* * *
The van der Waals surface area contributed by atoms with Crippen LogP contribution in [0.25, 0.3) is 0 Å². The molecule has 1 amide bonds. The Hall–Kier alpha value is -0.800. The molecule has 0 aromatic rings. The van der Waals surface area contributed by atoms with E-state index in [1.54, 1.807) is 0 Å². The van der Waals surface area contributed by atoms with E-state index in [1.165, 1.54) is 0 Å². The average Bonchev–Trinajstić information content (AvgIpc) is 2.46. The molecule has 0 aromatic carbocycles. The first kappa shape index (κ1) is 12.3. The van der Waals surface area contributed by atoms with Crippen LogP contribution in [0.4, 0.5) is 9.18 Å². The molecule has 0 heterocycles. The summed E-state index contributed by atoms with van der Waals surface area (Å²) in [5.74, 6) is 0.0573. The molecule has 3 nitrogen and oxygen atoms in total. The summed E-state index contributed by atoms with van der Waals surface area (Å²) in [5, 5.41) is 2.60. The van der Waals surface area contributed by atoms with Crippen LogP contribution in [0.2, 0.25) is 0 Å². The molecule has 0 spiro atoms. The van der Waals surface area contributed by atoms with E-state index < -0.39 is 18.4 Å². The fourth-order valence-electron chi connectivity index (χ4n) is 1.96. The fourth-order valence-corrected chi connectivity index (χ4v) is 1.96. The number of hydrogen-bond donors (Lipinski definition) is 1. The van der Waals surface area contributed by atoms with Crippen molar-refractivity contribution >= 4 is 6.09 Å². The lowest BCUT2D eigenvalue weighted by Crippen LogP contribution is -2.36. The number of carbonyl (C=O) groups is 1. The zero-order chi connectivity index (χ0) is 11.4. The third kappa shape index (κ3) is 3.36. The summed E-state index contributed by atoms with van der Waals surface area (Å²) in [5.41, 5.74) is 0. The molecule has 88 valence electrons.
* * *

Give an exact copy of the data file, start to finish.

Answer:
The van der Waals surface area contributed by atoms with Crippen LogP contribution in [0.25, 0.3) is 0 Å². The molecule has 1 amide bonds. The Hall–Kier alpha value is -0.800. The molecule has 0 aromatic rings. The van der Waals surface area contributed by atoms with E-state index in [1.54, 1.807) is 0 Å². The van der Waals surface area contributed by atoms with E-state index in [1.165, 1.54) is 0 Å². The average Bonchev–Trinajstić information content (AvgIpc) is 2.46. The molecule has 0 aromatic carbocycles. The first kappa shape index (κ1) is 12.3. The van der Waals surface area contributed by atoms with Crippen LogP contribution in [0.4, 0.5) is 9.18 Å². The molecule has 0 heterocycles. The summed E-state index contributed by atoms with van der Waals surface area (Å²) in [5.74, 6) is 0.0573. The molecule has 3 nitrogen and oxygen atoms in total. The summed E-state index contributed by atoms with van der Waals surface area (Å²) in [5, 5.41) is 2.60. The van der Waals surface area contributed by atoms with Crippen LogP contribution in [0.2, 0.25) is 0 Å². The molecule has 0 spiro atoms. The van der Waals surface area contributed by atoms with E-state index < -0.39 is 18.4 Å². The fourth-order valence-electron chi connectivity index (χ4n) is 1.96. The fourth-order valence-corrected chi connectivity index (χ4v) is 1.96. The number of hydrogen-bond donors (Lipinski definition) is 1. The van der Waals surface area contributed by atoms with Crippen molar-refractivity contribution >= 4 is 6.09 Å². The lowest BCUT2D eigenvalue weighted by Crippen LogP contribution is -2.36. The number of carbonyl (C=O) groups is 1. The zero-order chi connectivity index (χ0) is 11.4. The third kappa shape index (κ3) is 3.36. The summed E-state index contributed by atoms with van der Waals surface area (Å²) in [5.41, 5.74) is 0. The molecule has 88 valence electrons.